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Kidney Week

Abstract: TH-PO650

A Brief End-of-Life Screening Module Improves Knowledge About End-of-Life Desires in CKD Patients

Session Information

  • Geriatric Nephrology
    November 07, 2019 | Location: Exhibit Hall, Walter E. Washington Convention Center
    Abstract Time: 10:00 AM - 12:00 PM

Category: Geriatric Nephrology

  • 1100 Geriatric Nephrology

Authors

  • Bleyer, Anthony J., Wake Forest University School of Medicine, Winston-Salem, North Carolina, United States
  • Kim, Nathan, Wake Forest University School of Medicine, Winston-Salem, North Carolina, United States
  • Robey, Catherine, Wake Forest University School of Medicine, Winston-Salem, North Carolina, United States
  • Sampath-Kumar, Revathy, Wake Forest University School of Medicine, Winston-Salem, North Carolina, United States
  • Wang, Allison Elizabeth, Wake Forest University School of Medicine, Winston-Salem, North Carolina, United States
Background

There are currently no published screening tools regarding end of life (EOL) care. An EOLmodule was developed and used by a nephrologist over the last decade. The module included three questions: 1) Whom would the patient like to make health care decisions in the event the patient is unable? 2) Is this the patient’s next of kin? 3) In case of a medical catastrophe that resulted in severe changes in health and mentation that would be highly unlikely to be reversible, the patient would/would not want to be kept alive by artificial means, including dialysis. The checklist in general requires approximately 5 minutes for completion.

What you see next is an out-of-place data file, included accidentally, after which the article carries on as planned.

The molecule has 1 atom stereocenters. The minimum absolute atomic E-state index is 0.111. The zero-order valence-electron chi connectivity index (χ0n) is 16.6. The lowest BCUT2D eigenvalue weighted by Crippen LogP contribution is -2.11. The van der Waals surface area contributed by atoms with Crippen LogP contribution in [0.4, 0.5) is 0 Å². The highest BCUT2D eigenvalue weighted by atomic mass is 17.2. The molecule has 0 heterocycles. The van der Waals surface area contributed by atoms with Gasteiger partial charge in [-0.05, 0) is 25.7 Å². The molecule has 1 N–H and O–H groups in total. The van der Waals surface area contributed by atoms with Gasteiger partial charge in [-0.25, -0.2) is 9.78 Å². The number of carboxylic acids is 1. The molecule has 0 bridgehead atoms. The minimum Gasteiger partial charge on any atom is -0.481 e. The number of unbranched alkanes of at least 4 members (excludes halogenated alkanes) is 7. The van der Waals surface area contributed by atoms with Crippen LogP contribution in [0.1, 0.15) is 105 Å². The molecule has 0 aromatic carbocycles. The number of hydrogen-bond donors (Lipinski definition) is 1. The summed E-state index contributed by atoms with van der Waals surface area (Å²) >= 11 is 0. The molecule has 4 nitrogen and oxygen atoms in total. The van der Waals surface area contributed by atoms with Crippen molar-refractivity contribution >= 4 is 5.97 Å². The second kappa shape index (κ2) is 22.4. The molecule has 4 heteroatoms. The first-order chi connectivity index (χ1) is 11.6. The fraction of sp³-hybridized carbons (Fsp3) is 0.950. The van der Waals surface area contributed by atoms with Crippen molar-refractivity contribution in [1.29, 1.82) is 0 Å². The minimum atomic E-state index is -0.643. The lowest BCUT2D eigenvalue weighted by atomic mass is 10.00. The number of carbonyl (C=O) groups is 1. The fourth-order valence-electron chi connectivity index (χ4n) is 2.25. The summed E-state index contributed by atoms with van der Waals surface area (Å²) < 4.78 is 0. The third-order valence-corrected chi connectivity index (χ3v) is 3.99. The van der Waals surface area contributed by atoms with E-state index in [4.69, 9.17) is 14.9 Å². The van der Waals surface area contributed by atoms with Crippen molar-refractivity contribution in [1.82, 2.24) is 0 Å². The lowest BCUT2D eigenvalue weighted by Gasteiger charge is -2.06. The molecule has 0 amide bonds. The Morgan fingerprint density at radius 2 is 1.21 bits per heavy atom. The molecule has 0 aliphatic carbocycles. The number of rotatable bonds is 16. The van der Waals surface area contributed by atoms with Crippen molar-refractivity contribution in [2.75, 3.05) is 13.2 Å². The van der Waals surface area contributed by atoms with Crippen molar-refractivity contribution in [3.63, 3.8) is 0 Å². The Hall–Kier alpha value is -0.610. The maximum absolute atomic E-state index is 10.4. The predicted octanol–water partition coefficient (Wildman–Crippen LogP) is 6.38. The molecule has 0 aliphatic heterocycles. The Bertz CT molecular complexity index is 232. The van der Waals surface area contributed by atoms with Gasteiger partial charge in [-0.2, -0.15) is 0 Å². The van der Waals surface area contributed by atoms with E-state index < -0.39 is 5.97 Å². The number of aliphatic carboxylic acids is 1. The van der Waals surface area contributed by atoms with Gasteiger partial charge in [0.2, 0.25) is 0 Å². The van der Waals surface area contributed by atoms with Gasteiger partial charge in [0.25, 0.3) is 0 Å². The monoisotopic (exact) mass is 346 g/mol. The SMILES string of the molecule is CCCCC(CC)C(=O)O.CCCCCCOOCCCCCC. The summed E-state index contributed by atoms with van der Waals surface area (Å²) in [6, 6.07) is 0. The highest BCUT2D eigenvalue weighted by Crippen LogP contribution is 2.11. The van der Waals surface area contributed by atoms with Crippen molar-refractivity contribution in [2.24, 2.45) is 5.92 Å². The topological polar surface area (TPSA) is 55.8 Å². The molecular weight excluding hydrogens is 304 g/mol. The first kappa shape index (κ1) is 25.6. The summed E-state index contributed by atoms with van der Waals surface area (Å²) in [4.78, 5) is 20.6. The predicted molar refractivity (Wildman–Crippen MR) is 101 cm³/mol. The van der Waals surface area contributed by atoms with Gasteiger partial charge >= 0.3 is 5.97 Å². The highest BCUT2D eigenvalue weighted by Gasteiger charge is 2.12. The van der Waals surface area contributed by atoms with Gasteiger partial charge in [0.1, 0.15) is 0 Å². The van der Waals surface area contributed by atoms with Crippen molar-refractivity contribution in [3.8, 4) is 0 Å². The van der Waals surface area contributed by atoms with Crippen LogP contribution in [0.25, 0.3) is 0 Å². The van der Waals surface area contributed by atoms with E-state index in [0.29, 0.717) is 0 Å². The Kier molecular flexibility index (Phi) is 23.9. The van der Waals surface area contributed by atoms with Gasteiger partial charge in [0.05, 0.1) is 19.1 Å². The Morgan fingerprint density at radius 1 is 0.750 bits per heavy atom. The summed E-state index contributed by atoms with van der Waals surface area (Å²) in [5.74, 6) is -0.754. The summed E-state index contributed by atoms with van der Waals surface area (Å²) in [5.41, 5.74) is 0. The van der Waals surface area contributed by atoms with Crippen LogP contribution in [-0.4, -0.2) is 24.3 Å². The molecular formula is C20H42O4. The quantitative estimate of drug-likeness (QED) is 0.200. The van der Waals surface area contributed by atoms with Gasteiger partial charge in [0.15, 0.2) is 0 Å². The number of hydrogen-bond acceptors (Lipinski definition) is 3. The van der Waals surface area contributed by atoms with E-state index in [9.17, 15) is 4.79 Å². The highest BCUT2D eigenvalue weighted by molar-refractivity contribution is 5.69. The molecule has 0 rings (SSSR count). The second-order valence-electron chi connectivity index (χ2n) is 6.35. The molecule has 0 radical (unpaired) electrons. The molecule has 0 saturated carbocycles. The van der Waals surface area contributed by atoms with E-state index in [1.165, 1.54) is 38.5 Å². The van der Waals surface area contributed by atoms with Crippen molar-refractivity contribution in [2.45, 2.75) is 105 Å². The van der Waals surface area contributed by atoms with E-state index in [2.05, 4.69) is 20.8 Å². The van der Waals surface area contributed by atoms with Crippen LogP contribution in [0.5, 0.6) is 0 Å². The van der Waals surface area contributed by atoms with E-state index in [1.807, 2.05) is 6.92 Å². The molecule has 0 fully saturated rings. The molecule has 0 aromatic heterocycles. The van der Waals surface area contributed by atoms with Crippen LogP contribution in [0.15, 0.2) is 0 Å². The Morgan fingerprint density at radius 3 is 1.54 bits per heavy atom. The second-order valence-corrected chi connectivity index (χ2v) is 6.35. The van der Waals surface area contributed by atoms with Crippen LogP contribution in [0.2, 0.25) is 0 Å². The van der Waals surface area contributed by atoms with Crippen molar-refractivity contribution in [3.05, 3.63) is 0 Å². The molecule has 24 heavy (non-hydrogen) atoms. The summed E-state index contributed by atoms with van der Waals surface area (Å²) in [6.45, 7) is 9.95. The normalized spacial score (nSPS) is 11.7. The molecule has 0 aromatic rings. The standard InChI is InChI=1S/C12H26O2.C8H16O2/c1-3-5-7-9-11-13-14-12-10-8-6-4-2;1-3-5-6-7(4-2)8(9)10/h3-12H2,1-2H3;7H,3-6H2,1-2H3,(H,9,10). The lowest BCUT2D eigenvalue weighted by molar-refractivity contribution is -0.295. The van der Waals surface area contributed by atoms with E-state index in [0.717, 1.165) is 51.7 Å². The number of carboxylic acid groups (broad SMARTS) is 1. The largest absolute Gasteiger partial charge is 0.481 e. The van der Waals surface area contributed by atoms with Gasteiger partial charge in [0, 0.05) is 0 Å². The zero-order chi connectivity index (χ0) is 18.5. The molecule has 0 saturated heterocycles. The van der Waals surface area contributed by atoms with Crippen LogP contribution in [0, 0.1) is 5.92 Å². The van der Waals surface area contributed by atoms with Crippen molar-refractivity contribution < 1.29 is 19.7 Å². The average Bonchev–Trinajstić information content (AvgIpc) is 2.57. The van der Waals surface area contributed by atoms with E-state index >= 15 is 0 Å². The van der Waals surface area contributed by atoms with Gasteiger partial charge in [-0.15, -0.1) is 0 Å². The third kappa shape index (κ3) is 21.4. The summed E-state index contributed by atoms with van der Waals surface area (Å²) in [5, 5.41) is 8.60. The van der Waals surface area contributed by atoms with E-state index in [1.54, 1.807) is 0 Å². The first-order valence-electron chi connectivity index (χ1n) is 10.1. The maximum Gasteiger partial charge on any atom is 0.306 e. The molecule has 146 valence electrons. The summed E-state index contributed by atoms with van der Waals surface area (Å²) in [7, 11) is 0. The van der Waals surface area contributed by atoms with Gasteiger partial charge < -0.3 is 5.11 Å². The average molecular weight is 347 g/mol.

Methods

A retrospective review was performed on 398 patients seen in the outpatient clinic by the nephrologist who used the EOLM over ten years and a control group of 299 patients seen by other nephrologists at the same clinic. The following data were collected from the electronic medical record: demographic data, information regarding EOL, patient comorbidities, and outcomes. All statistical analyses were conducted using SAS software.

Results

The EOLM was completed in 167 of 398 patients (42%) by the nephrologist using the EOLM. EOL was discussed in 17/299 (5.7%) patients seen by other nephrologists (p<0.0001). The mean age of patients using the EOLM was 63 years, 63% male, 55% with ESRD, 62% white, 31% African American. 89% of patients wanted comfort care in the event of a health catastrophe, with 6% desiring full care, and 5% undecided. 16 of 182 individuals (8.8%) identified an individual who was not their next of kin as the person that they would like to make healthcare decisions for them. 10/12 (83%) EOLM patients vs 19/37 (51%) control patients died during hospital admission and had documentation in the chart that EOL wishes were met (p=0.089).

Conclusion

An EOLM identified that the vast majority of CKD patients desire comfort care in the event of a health catastrophe. Nine percent of patients desired a surrogate decision maker who was not their next of kin and needed further documentation. Over ten years, only 12/167 patients died during a hospitalization. Patients with an EOLM were more likely to have EOL goals met (83% vs. 51%), though this was not significant due to lack of power.

Funding

  • Clinical Revenue Support